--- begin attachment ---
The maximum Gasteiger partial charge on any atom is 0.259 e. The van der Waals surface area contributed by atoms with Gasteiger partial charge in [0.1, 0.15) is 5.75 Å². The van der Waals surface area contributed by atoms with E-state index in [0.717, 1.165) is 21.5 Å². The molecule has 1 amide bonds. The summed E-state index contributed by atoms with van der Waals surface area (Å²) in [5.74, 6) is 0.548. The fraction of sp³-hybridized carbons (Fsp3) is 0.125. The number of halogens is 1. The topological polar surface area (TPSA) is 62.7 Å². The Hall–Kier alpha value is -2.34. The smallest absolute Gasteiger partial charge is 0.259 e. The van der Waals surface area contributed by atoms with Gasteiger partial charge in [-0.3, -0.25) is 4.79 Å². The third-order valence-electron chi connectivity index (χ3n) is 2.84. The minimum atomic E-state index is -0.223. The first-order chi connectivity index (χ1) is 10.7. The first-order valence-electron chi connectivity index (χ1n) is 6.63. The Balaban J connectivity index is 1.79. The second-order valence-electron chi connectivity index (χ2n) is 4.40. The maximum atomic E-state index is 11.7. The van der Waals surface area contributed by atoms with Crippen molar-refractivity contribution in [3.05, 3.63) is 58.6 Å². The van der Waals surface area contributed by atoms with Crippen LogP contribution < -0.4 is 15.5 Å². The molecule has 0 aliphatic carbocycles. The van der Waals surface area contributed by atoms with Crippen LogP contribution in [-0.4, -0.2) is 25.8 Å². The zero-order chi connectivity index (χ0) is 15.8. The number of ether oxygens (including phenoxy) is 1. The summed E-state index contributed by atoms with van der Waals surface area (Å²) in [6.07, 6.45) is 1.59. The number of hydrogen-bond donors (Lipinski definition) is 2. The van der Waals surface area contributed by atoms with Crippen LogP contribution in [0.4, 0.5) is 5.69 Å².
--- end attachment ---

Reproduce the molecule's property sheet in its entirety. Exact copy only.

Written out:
The maximum Gasteiger partial charge on any atom is 0.259 e. The van der Waals surface area contributed by atoms with Gasteiger partial charge in [0.1, 0.15) is 5.75 Å². The van der Waals surface area contributed by atoms with E-state index in [0.717, 1.165) is 21.5 Å². The molecule has 1 amide bonds. The summed E-state index contributed by atoms with van der Waals surface area (Å²) in [5.74, 6) is 0.548. The fraction of sp³-hybridized carbons (Fsp3) is 0.125. The number of halogens is 1. The topological polar surface area (TPSA) is 62.7 Å². The Hall–Kier alpha value is -2.34. The smallest absolute Gasteiger partial charge is 0.259 e. The van der Waals surface area contributed by atoms with Gasteiger partial charge in [-0.3, -0.25) is 4.79 Å². The third-order valence-electron chi connectivity index (χ3n) is 2.84. The minimum atomic E-state index is -0.223. The first-order chi connectivity index (χ1) is 10.7. The first-order valence-electron chi connectivity index (χ1n) is 6.63. The Balaban J connectivity index is 1.79. The second-order valence-electron chi connectivity index (χ2n) is 4.40. The maximum atomic E-state index is 11.7. The van der Waals surface area contributed by atoms with Crippen molar-refractivity contribution in [3.05, 3.63) is 58.6 Å². The van der Waals surface area contributed by atoms with Crippen LogP contribution < -0.4 is 15.5 Å². The molecule has 0 aliphatic carbocycles. The van der Waals surface area contributed by atoms with Crippen LogP contribution in [-0.4, -0.2) is 25.8 Å². The zero-order chi connectivity index (χ0) is 15.8. The number of ether oxygens (including phenoxy) is 1. The summed E-state index contributed by atoms with van der Waals surface area (Å²) in [6.07, 6.45) is 1.59. The number of hydrogen-bond donors (Lipinski definition) is 2. The van der Waals surface area contributed by atoms with Crippen LogP contribution in [0.4, 0.5) is 5.69 Å².